else:
            return gen_response(401)

We avoid using requests to avoid dealing with installing dependencies so therefore we implement the POST request to hcaptcha with the urllib. The is is pretty self-explanatory, check for the response token in an incoming event, send it to hcaptcha with the SECRET_KEY and if the response to that is successfull, return the SECRETS.

The only tricky part was, finding that we have to decode body of the incoming POST request from base64 and url-encoding manually:

body = parse.parse_qs(base64.b64decode(event["body"]).decode("utf-8"))

Not really sure why this is not handled automatically.

To make the lambda-function accessible from the static website you have to create an API in AWS. Go to the API Gateway in the AWS console and create a new API which will give you a public-facing URL.

Under Route create a new POST route (can be just /). Then under Attach integration, create a new integration of type Lambda, where you can choose your already saved new lambda-function.

It is a good idea to lock down the public API as much as possible, which you can do under the CORS tab. Here you can restrict the incoming domains (just enter your static site domain) and the request methods (we are only using POST). With that the serverless AWS server part is finished and we work on the static site of things…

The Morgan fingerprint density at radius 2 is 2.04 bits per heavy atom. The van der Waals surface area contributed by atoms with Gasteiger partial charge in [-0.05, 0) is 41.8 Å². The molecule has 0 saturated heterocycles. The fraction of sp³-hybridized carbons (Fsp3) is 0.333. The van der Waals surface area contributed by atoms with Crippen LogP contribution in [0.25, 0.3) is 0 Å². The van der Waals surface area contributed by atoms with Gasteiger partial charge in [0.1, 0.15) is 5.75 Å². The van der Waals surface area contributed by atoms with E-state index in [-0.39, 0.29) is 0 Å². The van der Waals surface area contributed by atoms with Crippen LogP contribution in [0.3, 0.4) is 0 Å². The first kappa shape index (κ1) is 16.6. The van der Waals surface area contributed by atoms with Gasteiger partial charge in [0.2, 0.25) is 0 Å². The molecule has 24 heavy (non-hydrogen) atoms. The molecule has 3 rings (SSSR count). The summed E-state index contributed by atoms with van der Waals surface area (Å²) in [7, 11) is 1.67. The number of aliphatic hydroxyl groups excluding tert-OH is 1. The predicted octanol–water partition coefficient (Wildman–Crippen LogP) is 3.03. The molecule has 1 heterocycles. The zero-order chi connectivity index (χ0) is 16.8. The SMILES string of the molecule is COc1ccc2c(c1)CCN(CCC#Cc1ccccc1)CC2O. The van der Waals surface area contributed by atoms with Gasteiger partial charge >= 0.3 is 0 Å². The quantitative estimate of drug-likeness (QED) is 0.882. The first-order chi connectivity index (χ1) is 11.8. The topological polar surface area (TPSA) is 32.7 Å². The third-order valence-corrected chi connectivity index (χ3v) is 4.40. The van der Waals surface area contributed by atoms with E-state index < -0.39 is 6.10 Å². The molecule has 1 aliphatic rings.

Including the CAPTCHA widget

We add the hcaptcha widget and the JS API anywhere in the site. The site-key you should have generated previously in your hcaptcha account. The data-callback attribute is the name of the callback function the hcaptcha script is calling after a successfull test.

<div
  class="h-captcha"
  data-sitekey="10000000-ffff-ffff-ffff-000000000001"
  data-callback="onSuccessfullCaptcha"
></div>
<script src="https://hcaptcha.com/1/api.js" async defer></script>

Processing the CAPTCHA response

Here we keep the callback function as simple as possible, but of course in your use-case that might be more involved:

var captcha_lambda_endpoint = "https://RANDOM.YOUR-AWS-REGION.amazonaws.com/";
var replaceSecrets = function (secrets) {
  for (const key in secrets) {
    for (const root of document.getElementsByClassName("secret-" + key)) {
      root.innerHTML = secrets[key];
    }
  }
};
var onSuccessfullCaptcha = function (token) {
  const XHR = new XMLHttpRequest();
  let data = "response=" + encodeURIComponent(token);
  XHR.onreadystatechange = function () {
    if (this.readyState == 4 && this.status == 200) {
      let secrets = JSON.parse(this.responseText);
      replaceSecrets(secrets);
    }
  };
  XHR.open("POST", captcha_lambda_endpoint);
  XHR.setRequestHeader("Content-Type", "application/x-www-form-urlencoded");
  XHR.send(data);
};

Again we avoid using any external libraries and send the POST request with vanilla JS. When the request completes and is succesfull (statusCode of 200) we parse the incoming data with JSON and use the extremely simple replaceSecrets function to replace the contents of all hidden secret elements with their corresponding secrets.

And that’s it! Now you might wanna make this a tad more complicated, e.g. the state of unlocking the secrets would only temporary so you might wanna set a cookie that you can check with the lambda-function. But for now that’s it.